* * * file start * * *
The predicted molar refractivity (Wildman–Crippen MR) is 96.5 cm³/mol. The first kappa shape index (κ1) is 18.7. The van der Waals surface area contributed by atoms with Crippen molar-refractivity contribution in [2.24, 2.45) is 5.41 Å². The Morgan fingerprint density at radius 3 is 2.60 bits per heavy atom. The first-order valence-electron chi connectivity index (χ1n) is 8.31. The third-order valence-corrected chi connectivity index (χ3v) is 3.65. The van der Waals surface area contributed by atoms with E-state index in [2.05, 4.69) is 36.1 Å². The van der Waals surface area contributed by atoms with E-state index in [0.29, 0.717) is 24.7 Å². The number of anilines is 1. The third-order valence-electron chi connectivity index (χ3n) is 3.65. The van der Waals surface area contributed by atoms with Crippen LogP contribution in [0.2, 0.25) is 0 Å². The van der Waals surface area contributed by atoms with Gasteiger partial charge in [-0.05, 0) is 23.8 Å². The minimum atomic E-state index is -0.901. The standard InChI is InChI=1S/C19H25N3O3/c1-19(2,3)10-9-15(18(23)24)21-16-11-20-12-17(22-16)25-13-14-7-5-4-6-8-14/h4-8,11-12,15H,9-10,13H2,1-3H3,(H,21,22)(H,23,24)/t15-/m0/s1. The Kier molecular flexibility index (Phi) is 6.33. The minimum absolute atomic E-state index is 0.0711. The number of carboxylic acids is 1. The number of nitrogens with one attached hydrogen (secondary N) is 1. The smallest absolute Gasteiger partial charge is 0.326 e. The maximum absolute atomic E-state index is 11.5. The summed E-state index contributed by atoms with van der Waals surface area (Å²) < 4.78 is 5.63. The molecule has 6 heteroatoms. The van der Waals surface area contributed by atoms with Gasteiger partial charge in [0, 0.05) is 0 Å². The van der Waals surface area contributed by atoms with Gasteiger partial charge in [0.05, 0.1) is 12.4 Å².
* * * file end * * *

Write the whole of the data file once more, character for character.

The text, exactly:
The predicted molar refractivity (Wildman–Crippen MR) is 96.5 cm³/mol. The first kappa shape index (κ1) is 18.7. The van der Waals surface area contributed by atoms with Crippen molar-refractivity contribution in [2.24, 2.45) is 5.41 Å². The Morgan fingerprint density at radius 3 is 2.60 bits per heavy atom. The first-order valence-electron chi connectivity index (χ1n) is 8.31. The third-order valence-corrected chi connectivity index (χ3v) is 3.65. The van der Waals surface area contributed by atoms with E-state index in [2.05, 4.69) is 36.1 Å². The van der Waals surface area contributed by atoms with E-state index in [0.29, 0.717) is 24.7 Å². The number of anilines is 1. The third-order valence-electron chi connectivity index (χ3n) is 3.65. The van der Waals surface area contributed by atoms with Crippen LogP contribution in [0.2, 0.25) is 0 Å². The van der Waals surface area contributed by atoms with Gasteiger partial charge in [-0.05, 0) is 23.8 Å². The minimum atomic E-state index is -0.901. The standard InChI is InChI=1S/C19H25N3O3/c1-19(2,3)10-9-15(18(23)24)21-16-11-20-12-17(22-16)25-13-14-7-5-4-6-8-14/h4-8,11-12,15H,9-10,13H2,1-3H3,(H,21,22)(H,23,24)/t15-/m0/s1. The Kier molecular flexibility index (Phi) is 6.33. The minimum absolute atomic E-state index is 0.0711. The number of carboxylic acids is 1. The number of nitrogens with one attached hydrogen (secondary N) is 1. The smallest absolute Gasteiger partial charge is 0.326 e. The maximum absolute atomic E-state index is 11.5. The summed E-state index contributed by atoms with van der Waals surface area (Å²) < 4.78 is 5.63. The molecule has 6 heteroatoms. The van der Waals surface area contributed by atoms with Gasteiger partial charge in [0, 0.05) is 0 Å². The van der Waals surface area contributed by atoms with Gasteiger partial charge in [0.05, 0.1) is 12.4 Å².